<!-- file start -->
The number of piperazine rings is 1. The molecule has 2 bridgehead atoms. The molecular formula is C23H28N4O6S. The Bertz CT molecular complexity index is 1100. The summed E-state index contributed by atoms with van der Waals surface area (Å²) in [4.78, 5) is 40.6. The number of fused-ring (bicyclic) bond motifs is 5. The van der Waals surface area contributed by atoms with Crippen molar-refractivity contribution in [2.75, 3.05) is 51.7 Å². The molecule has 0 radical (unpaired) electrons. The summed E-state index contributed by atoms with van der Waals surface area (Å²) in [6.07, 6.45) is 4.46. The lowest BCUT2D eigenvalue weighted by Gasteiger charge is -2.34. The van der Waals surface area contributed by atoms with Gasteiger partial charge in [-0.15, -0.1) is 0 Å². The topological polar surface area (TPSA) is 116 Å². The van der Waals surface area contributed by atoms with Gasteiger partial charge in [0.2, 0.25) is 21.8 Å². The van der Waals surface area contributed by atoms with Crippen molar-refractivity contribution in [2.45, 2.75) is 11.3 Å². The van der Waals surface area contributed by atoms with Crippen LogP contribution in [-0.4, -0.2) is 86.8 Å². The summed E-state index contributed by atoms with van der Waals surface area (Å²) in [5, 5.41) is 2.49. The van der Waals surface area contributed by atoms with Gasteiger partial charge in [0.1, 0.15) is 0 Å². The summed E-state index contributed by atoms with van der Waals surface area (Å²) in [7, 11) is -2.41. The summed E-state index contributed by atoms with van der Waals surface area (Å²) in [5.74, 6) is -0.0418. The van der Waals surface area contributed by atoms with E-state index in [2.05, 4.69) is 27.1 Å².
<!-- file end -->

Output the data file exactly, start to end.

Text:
The number of piperazine rings is 1. The molecule has 2 bridgehead atoms. The molecular formula is C23H28N4O6S. The Bertz CT molecular complexity index is 1100. The summed E-state index contributed by atoms with van der Waals surface area (Å²) in [4.78, 5) is 40.6. The number of fused-ring (bicyclic) bond motifs is 5. The van der Waals surface area contributed by atoms with Crippen molar-refractivity contribution in [2.75, 3.05) is 51.7 Å². The molecule has 0 radical (unpaired) electrons. The summed E-state index contributed by atoms with van der Waals surface area (Å²) in [6.07, 6.45) is 4.46. The lowest BCUT2D eigenvalue weighted by Gasteiger charge is -2.34. The van der Waals surface area contributed by atoms with Gasteiger partial charge in [-0.15, -0.1) is 0 Å². The topological polar surface area (TPSA) is 116 Å². The van der Waals surface area contributed by atoms with Gasteiger partial charge in [0.2, 0.25) is 21.8 Å². The van der Waals surface area contributed by atoms with Crippen molar-refractivity contribution in [2.45, 2.75) is 11.3 Å². The van der Waals surface area contributed by atoms with Crippen LogP contribution in [-0.4, -0.2) is 86.8 Å². The summed E-state index contributed by atoms with van der Waals surface area (Å²) in [5, 5.41) is 2.49. The van der Waals surface area contributed by atoms with Gasteiger partial charge in [0.1, 0.15) is 0 Å². The summed E-state index contributed by atoms with van der Waals surface area (Å²) in [7, 11) is -2.41. The summed E-state index contributed by atoms with van der Waals surface area (Å²) in [5.74, 6) is -0.0418. The van der Waals surface area contributed by atoms with E-state index in [2.05, 4.69) is 27.1 Å².